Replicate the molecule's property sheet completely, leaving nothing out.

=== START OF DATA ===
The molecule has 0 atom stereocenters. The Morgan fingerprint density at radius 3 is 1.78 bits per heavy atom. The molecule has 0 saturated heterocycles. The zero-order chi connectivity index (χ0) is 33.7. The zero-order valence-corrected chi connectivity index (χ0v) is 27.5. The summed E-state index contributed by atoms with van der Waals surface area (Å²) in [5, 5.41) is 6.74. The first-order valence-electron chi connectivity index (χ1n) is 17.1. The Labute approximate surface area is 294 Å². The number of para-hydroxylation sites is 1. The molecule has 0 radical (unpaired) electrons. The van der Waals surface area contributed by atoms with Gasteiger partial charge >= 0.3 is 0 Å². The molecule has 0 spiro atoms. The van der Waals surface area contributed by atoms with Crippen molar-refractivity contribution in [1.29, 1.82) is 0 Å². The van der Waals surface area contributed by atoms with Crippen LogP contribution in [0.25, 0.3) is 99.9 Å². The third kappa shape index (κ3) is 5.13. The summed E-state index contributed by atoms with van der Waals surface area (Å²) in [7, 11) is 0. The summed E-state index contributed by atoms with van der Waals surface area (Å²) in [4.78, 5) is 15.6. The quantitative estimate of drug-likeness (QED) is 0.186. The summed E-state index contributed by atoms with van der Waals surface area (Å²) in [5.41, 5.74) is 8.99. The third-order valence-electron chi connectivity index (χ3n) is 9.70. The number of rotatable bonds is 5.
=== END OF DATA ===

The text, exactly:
The molecule has 0 atom stereocenters. The Morgan fingerprint density at radius 3 is 1.78 bits per heavy atom. The molecule has 0 saturated heterocycles. The zero-order chi connectivity index (χ0) is 33.7. The zero-order valence-corrected chi connectivity index (χ0v) is 27.5. The summed E-state index contributed by atoms with van der Waals surface area (Å²) in [5, 5.41) is 6.74. The first-order valence-electron chi connectivity index (χ1n) is 17.1. The Labute approximate surface area is 294 Å². The number of para-hydroxylation sites is 1. The molecule has 0 radical (unpaired) electrons. The van der Waals surface area contributed by atoms with Gasteiger partial charge >= 0.3 is 0 Å². The molecule has 0 spiro atoms. The van der Waals surface area contributed by atoms with Crippen molar-refractivity contribution in [1.29, 1.82) is 0 Å². The van der Waals surface area contributed by atoms with Crippen LogP contribution in [0.25, 0.3) is 99.9 Å². The third kappa shape index (κ3) is 5.13. The summed E-state index contributed by atoms with van der Waals surface area (Å²) in [7, 11) is 0. The summed E-state index contributed by atoms with van der Waals surface area (Å²) in [4.78, 5) is 15.6. The quantitative estimate of drug-likeness (QED) is 0.186. The summed E-state index contributed by atoms with van der Waals surface area (Å²) in [5.41, 5.74) is 8.99. The third-order valence-electron chi connectivity index (χ3n) is 9.70. The number of rotatable bonds is 5.